Volume 12 Supplement 7
Phage Eco-Locator: a web tool for visualization and analysis of phage genomes in metagenomic data sets
© Aziz et al; licensee BioMed Central Ltd. 2011
Published: 5 August 2011
Bacteriophages, viruses that infect bacteria, are the most abundant biological entities on our planet, and their nucleic acids constitute a substantial proportion of total DNA in Earth's ecosystems [1, 2]. While the advent of metagenomic methods has allowed the rapid and efficient investigation of microbial and viral communities [3–5], there has not been a comprehensive comparative analysis of phage genes and genomes present in all sequenced ecosystems [6, 7]. To examine the abundance and distribution of phage genes in environmental metagenomic sequences, we developed a web-based tool, Phage Eco-Locator [http://www.phantome.org/eco-locator] that screens all publicly available sequenced metagenomes for a user-defined phage genome, or all phage genomes within a user-selected metagenomic sample.
Materials and methods
All 588 phage genomes available in the PhAnToMe database [http://www.phantome.org] (as of January 1, 2011) were screened against 296 de-replicated metagenomic libraries. The graphical output was translated into metrics representing phage abundance, extent and breadth of distribution, and coverage density and evenness. Applying these metrics to all samples demonstrated a pervasive, yet uneven, distribution of phage genes in metagenomic libraries and allowed the separation of phage genomes into distinct groups. The analyses also showed a tendency for phage genomes to prevail in environments similar to their original isolation source, where their bacterial hosts are expected to thrive (e.g., cyanophages in aquatic samples and halophages in hypersaline environments).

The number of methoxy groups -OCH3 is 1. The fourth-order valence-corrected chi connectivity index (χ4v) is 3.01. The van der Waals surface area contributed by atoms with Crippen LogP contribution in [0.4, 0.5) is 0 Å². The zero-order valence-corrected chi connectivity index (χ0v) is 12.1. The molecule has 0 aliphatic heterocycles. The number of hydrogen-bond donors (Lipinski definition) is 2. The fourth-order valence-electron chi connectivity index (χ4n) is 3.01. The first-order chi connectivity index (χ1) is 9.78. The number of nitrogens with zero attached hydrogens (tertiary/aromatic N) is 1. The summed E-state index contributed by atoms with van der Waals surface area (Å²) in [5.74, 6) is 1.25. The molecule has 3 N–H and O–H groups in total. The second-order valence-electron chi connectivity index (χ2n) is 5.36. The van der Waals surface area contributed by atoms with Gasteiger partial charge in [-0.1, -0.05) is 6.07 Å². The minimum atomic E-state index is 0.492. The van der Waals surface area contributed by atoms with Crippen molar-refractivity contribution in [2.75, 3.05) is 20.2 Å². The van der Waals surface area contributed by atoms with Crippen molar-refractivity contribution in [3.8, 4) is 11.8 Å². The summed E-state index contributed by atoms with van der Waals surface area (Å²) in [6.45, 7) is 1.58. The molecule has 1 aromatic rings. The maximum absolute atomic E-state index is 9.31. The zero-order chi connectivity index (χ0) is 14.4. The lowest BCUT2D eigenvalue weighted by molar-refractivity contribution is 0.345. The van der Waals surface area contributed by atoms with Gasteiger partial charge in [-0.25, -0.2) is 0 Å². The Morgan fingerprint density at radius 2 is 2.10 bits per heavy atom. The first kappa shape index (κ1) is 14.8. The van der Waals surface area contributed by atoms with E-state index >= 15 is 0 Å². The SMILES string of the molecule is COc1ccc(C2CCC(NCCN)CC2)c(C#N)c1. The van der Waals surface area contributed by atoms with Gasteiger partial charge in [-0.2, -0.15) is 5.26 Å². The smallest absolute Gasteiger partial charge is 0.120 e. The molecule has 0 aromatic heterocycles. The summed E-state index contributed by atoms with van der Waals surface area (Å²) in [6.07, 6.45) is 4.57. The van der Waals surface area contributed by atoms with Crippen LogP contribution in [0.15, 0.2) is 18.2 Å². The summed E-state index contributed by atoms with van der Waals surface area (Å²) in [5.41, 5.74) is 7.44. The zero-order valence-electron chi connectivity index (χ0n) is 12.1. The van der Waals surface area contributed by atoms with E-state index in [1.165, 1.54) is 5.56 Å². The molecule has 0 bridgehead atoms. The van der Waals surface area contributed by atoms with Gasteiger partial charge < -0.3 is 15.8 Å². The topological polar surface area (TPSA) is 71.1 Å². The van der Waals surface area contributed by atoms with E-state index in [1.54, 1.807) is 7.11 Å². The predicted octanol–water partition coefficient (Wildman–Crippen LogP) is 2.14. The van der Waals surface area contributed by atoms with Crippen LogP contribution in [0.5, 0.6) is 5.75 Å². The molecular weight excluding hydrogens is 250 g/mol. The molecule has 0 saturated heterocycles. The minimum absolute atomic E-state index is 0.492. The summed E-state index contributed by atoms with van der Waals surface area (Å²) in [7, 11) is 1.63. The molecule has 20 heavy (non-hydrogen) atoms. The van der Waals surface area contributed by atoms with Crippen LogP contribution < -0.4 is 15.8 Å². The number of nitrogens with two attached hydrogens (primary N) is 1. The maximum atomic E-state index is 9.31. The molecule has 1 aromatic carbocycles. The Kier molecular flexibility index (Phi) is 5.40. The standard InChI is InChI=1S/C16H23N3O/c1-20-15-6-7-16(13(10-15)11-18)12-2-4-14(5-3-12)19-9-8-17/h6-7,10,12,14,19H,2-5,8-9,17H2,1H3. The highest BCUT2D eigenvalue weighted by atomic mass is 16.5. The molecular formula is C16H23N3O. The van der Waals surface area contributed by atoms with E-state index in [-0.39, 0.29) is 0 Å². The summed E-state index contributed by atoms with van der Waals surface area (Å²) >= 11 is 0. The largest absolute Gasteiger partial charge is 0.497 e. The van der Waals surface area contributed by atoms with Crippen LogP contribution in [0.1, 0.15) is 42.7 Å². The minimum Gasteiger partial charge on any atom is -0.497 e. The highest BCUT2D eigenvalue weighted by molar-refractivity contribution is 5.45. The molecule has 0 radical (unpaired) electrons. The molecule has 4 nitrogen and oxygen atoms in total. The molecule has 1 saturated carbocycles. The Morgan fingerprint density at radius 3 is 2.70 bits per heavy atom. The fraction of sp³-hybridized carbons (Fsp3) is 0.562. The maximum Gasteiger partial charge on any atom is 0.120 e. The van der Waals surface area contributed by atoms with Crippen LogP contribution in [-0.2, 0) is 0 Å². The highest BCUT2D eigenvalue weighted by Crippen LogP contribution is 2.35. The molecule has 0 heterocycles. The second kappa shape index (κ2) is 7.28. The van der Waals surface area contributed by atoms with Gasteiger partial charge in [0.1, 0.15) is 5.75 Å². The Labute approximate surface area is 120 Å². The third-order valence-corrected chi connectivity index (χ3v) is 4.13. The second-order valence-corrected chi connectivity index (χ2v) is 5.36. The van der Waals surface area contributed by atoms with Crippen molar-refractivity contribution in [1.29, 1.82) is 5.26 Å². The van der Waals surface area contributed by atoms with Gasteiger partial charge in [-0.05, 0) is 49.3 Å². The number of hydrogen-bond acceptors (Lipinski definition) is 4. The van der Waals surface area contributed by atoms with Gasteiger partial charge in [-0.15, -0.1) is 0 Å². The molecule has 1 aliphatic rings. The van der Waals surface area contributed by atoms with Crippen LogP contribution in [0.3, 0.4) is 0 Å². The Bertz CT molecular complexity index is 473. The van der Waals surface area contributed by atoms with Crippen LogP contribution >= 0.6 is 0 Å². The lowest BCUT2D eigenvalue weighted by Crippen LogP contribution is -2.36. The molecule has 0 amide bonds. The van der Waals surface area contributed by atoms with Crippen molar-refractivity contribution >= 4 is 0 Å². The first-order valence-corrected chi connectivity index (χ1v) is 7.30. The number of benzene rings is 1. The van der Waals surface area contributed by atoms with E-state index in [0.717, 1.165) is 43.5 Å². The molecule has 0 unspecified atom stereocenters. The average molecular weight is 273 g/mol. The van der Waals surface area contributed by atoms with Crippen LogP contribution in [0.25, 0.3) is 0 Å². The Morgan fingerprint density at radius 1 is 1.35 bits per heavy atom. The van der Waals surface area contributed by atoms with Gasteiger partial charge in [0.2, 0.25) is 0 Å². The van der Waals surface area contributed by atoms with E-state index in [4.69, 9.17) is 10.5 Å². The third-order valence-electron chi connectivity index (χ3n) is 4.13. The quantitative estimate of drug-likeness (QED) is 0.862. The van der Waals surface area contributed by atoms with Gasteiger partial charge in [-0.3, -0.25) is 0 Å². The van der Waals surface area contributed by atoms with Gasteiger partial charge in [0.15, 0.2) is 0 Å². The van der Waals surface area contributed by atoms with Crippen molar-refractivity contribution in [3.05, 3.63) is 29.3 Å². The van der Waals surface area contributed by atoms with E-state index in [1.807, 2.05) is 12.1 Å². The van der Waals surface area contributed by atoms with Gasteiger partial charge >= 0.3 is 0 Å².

Phage Eco-Locator effectively allows the global analysis of all phage sequences in metagenomes while also permitting gene-level analysis of individual phage genomes. In the future, application of this tool to sequences from a wide range of ecosystems will enhance our understanding of the factors controlling phage biogeography and environmental selection.
This work was supported by the PhAnToMe grant from the NSF Division of Biological Infrastructure to RAE (NSF DBI-0850356) and MB (NSF DBI-0850206).
- Bergh O, Børsheim KY, Bratbak G, Heldal M: High abundance of viruses found in aquatic environments. Nature 1989, 340: 467–468.View ArticlePubMedGoogle Scholar
- Jiang SC, Paul JH: Gene transfer by transduction in the marine environment. Appl Environ Microbiol 1998, 64: 2780–2787.PubMed CentralPubMedGoogle Scholar
- Handelsman J: Metagenomics: application of genomics to uncultured microorganisms. Microbiol Mol Biol Rev 2004, 68: 669–685.PubMed CentralView ArticlePubMedGoogle Scholar
- Casas V, Rohwer F: Phage metagenomics. Methods Enzymol 2007, 421: 259–268.View ArticlePubMedGoogle Scholar
- Schoenfeld T, Liles M, Wommack KE, Polson SW, Godiska R, Mead D: Functional viral metagenomics and the next generation of molecular tools. Trends Microbiol 2010, 18: 20–29.PubMed CentralView ArticlePubMedGoogle Scholar
- Edwards RA, Rohwer F: Viral metagenomics. Nat Rev Microbiol 2005, 3: 504–510.View ArticlePubMedGoogle Scholar
- Breitbart M, Rohwer F: Here a virus, there a virus, everywhere the same virus? Trends Microbiol 2005, 13: 278–284.View ArticlePubMedGoogle Scholar
- Altschul SF, Madden TL, Schaffer AA, Zhang J, Zhang Z, Miller W, Lipman DJ: Gapped BLAST and PSI-BLAST: a new generation of protein database search programs. Nucleic Acids Res 1997, 25: 3389–3402.PubMed CentralView ArticlePubMedGoogle Scholar
This article is published under license to BioMed Central Ltd. This is an open access article distributed under the terms of the Creative Commons Attribution License (http://creativecommons.org/licenses/by/2.0), which permits unrestricted use, distribution, and reproduction in any medium, provided the original work is properly cited.